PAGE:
his daughter in the evening. I had the horses harnessed, and when
he was gone I bought the ring for six hundred sequins, but on my
own terms. I was in my own house, and Leah could not deceive me.
As soon as the father was safely out of the way I possessed myself
of the daughter. She proved a docile and amorous subject the
whole day. I had reduced her to a state of nature, and though her
body was as perfect as can well be imagined I used it and abused
it in every way imaginable. In the evening her father found her
looking rather tired, but he seemed as pleased as I was. Leah was
not quite so well satisfied, for till the moment of their
departure she was expecting me to give her the ring, but I
contented myself with saying that I should like to reserve myself
the pleasure of taking it to her.

On Easter Monday a man brought me a note summoning me to appear at
the police office.


My Victory Over the Deputy Chief of Police--My Departure--
Chamberi--Desarmoises's Daughter--M. Morin--M * * * M * * *
--At Aix--The Young Boarder--Lyons--Paris

This citation, which did not promise to lead to anything
agreeable, surprised and displeased me exceedingly. However, I
could not avoid it, so I drove to the office of the deputy-
superintendent of police. I found him sitting at a long table,
surrounded by about a score of people in a standing posture. He
was a man of sixty, hideously ugly, his enormous nose half
destroyed by an ulcer hidden by a large black silk plaster, his
mouth of huge dimensions, his lips thick, with small green eyes
and eyebrows which had partly turned white. As soon as this
disgusting fellow saw me, he began,--

"You are the Chevalier de Seingalt?"

"That is my name, and I have come here to ask how I can oblige

"I have summoned you here to order you to leave the place in three
days at latest."

"And as you have no right to give such an order, I have come here
to tell you that I shall go when I please, and not before."

"I will expel you by force."

"You may do that whenever you please. I cannot resist force, but
I trust you will give the matter a second thought; for in a well-
ordered city they do not expel a man who has committed no crimes,
and has a balance of a hundred thousand francs at the bank."

"Very good, but in three days you have plenty of time to pack up
and arrange matters with your banker. I advise you to obey, as
the command comes from the king."

"If I were to leave the town I should become accessory to your
injustice! I will not obey, but since you mention the king's
name, I will go to his majesty at once, and he will deny your
words or revoke the unjust order you have given me with such

"Pray, does not the king possess the power to make you go?"

"Yes, by force, but not by justice. He has also the power to kill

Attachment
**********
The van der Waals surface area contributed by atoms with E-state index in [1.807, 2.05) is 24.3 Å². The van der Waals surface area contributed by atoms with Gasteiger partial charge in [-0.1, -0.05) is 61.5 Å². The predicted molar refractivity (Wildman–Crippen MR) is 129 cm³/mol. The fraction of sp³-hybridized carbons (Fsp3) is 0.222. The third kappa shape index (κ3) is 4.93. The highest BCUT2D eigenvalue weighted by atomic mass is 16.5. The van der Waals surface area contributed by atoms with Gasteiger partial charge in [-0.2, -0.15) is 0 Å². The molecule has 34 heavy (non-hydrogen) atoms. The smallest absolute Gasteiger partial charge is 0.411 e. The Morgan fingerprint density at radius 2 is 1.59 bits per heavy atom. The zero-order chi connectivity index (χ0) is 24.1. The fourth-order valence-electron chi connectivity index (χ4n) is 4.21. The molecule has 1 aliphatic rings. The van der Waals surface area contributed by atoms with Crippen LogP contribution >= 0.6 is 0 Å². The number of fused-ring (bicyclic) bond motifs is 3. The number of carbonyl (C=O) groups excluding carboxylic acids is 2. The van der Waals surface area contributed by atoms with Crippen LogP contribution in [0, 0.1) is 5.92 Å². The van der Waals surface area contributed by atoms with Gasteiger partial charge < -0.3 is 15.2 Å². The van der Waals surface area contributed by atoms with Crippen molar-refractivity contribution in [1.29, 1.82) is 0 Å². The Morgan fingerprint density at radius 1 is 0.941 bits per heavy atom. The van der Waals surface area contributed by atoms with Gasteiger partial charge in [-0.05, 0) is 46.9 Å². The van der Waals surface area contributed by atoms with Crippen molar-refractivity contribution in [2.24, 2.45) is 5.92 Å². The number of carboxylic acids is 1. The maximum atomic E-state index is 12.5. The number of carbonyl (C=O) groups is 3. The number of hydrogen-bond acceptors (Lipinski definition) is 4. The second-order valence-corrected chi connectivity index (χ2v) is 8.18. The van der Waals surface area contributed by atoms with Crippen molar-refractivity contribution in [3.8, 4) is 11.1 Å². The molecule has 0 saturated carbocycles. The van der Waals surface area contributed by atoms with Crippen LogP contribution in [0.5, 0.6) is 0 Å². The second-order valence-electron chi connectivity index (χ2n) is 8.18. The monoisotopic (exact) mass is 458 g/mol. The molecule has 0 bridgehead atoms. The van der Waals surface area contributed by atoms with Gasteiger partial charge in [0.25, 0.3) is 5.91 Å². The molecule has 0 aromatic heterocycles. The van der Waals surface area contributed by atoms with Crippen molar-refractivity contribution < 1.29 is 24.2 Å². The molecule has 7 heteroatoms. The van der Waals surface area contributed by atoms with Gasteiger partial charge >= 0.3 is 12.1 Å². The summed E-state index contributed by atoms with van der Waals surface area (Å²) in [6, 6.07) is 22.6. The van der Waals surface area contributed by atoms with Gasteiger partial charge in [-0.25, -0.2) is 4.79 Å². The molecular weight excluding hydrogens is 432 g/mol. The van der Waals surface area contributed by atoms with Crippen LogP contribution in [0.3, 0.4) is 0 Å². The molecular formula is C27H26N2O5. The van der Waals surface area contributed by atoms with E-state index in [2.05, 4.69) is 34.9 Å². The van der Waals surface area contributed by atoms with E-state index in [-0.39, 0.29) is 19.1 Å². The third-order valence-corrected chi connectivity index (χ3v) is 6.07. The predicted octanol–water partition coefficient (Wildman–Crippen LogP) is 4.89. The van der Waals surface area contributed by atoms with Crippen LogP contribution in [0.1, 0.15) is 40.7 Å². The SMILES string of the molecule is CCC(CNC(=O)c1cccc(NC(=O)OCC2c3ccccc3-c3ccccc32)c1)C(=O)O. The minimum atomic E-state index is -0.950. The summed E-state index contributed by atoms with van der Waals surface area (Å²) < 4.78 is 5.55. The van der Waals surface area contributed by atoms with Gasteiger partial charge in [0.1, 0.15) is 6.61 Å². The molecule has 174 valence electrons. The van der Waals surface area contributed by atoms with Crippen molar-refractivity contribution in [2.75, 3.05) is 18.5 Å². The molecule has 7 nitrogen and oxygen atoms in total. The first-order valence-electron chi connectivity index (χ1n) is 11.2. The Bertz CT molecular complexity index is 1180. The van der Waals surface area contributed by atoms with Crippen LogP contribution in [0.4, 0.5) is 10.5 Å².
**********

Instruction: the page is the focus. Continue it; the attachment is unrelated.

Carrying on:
me, but he would have to provide the executioner, as he could not
make me commit suicide."

"You argue well, but nevertheless you will obey."

"I argue well, but I did not learn the art from you, and I will
not obey."

With these words I turned my back on him, and left without another

I was in a furious rage. I felt inclined to offer overt
resistance to all the myrmidons of the infamous superintendent.
Nevertheless I soon calmed myself, and summoning prudence to my
aid I remembered the Chevalier Raiberti, whom I had seen at his
mistress's house, and I decided on asking his advice. He was the
chief permanent official in the department of foreign affairs. I
told the coachman to drive to his house, and I recounted to him
the whole tale, saying, finally, that I should like to speak to
the king, as I was resolved that I would not go unless I was
forced to do so. The worthy man advised me to go to the Chevalier
Osorio, the principal secretary for foreign affairs, who could
always get an audience of the king. I was pleased with his
advice, and I went immediately to the minister, who was a Sicilian
and a man of parts. He gave me a very good reception, and after I
had informed him of the circumstances of the case I begged him to
communicate the matter to his majesty, adding that as the
superintendent's order appeared horribly unjust to me I was
resolved not to obey it unless compelled to do so by main force.
He promised to oblige me in the way I wished, and told me to call
again the next day.

After leaving him I took a short walk to cool myself, and then
went to the Abbe Gama, hoping to be the first to impart my
ridiculous adventure to him. I was disappointed; he already knew
that I had been ordered to go, and how I had answered the
superintendent. When he saw that I persisted in my determination
to resist, he did not condemn my firmness, though he must have
thought it very extraordinary, for the good abbe could not
understand anybody's disobeying the order of the authorities. He
assured me that if I had to go he would send me the necessary
instructions to any address I liked to name.

The next day the Chevalier Osorio received me with the utmost
politeness, which I thought a good omen. The Chevalier Raiberti
had spoken to him in my behalf, and he had laid the matter before
the king and also before the Count d'Aglie, and the result was
that I could stay as long as I liked. The Count d'Aglie was none